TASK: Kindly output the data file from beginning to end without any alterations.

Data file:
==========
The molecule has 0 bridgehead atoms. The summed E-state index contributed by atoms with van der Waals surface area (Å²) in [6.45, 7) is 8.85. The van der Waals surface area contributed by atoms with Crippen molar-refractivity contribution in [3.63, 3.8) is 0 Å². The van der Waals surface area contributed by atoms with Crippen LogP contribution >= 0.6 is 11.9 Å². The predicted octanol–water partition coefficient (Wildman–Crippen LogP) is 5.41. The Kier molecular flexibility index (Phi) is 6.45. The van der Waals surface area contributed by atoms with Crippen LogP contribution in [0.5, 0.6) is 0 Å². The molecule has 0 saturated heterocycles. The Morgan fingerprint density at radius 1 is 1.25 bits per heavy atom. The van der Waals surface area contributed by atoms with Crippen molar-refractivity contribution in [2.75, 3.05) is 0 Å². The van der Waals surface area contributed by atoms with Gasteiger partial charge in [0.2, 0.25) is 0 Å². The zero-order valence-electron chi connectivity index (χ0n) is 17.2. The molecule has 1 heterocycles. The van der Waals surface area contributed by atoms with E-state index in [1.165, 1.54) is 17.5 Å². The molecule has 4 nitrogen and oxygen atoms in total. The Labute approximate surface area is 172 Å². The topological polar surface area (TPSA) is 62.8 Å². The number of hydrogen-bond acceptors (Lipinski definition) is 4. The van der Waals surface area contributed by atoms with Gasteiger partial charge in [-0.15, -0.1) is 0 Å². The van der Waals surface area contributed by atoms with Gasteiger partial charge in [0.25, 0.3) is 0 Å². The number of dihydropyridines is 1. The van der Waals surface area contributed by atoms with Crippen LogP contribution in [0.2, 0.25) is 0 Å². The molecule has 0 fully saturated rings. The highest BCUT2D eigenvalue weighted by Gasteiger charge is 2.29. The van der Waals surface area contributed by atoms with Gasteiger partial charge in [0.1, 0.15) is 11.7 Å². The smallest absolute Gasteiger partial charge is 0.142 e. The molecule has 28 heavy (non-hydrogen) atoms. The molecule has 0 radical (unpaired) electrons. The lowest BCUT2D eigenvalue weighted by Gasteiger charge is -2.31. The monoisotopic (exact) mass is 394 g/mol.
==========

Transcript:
The molecule has 0 bridgehead atoms. The summed E-state index contributed by atoms with van der Waals surface area (Å²) in [6.45, 7) is 8.85. The van der Waals surface area contributed by atoms with Crippen molar-refractivity contribution in [3.63, 3.8) is 0 Å². The van der Waals surface area contributed by atoms with Crippen LogP contribution >= 0.6 is 11.9 Å². The predicted octanol–water partition coefficient (Wildman–Crippen LogP) is 5.41. The Kier molecular flexibility index (Phi) is 6.45. The van der Waals surface area contributed by atoms with Crippen LogP contribution in [0.5, 0.6) is 0 Å². The molecule has 0 saturated heterocycles. The Morgan fingerprint density at radius 1 is 1.25 bits per heavy atom. The van der Waals surface area contributed by atoms with Crippen molar-refractivity contribution in [2.75, 3.05) is 0 Å². The van der Waals surface area contributed by atoms with Gasteiger partial charge in [0.2, 0.25) is 0 Å². The zero-order valence-electron chi connectivity index (χ0n) is 17.2. The molecule has 1 heterocycles. The van der Waals surface area contributed by atoms with E-state index in [1.165, 1.54) is 17.5 Å². The molecule has 4 nitrogen and oxygen atoms in total. The Labute approximate surface area is 172 Å². The topological polar surface area (TPSA) is 62.8 Å². The number of hydrogen-bond acceptors (Lipinski definition) is 4. The van der Waals surface area contributed by atoms with Gasteiger partial charge in [-0.15, -0.1) is 0 Å². The van der Waals surface area contributed by atoms with Gasteiger partial charge in [0.25, 0.3) is 0 Å². The number of dihydropyridines is 1. The van der Waals surface area contributed by atoms with Crippen LogP contribution in [0.2, 0.25) is 0 Å². The molecule has 0 fully saturated rings. The highest BCUT2D eigenvalue weighted by Gasteiger charge is 2.29. The van der Waals surface area contributed by atoms with Gasteiger partial charge in [0.1, 0.15) is 11.7 Å². The smallest absolute Gasteiger partial charge is 0.142 e. The molecule has 28 heavy (non-hydrogen) atoms. The molecule has 0 radical (unpaired) electrons. The lowest BCUT2D eigenvalue weighted by Gasteiger charge is -2.31. The monoisotopic (exact) mass is 394 g/mol.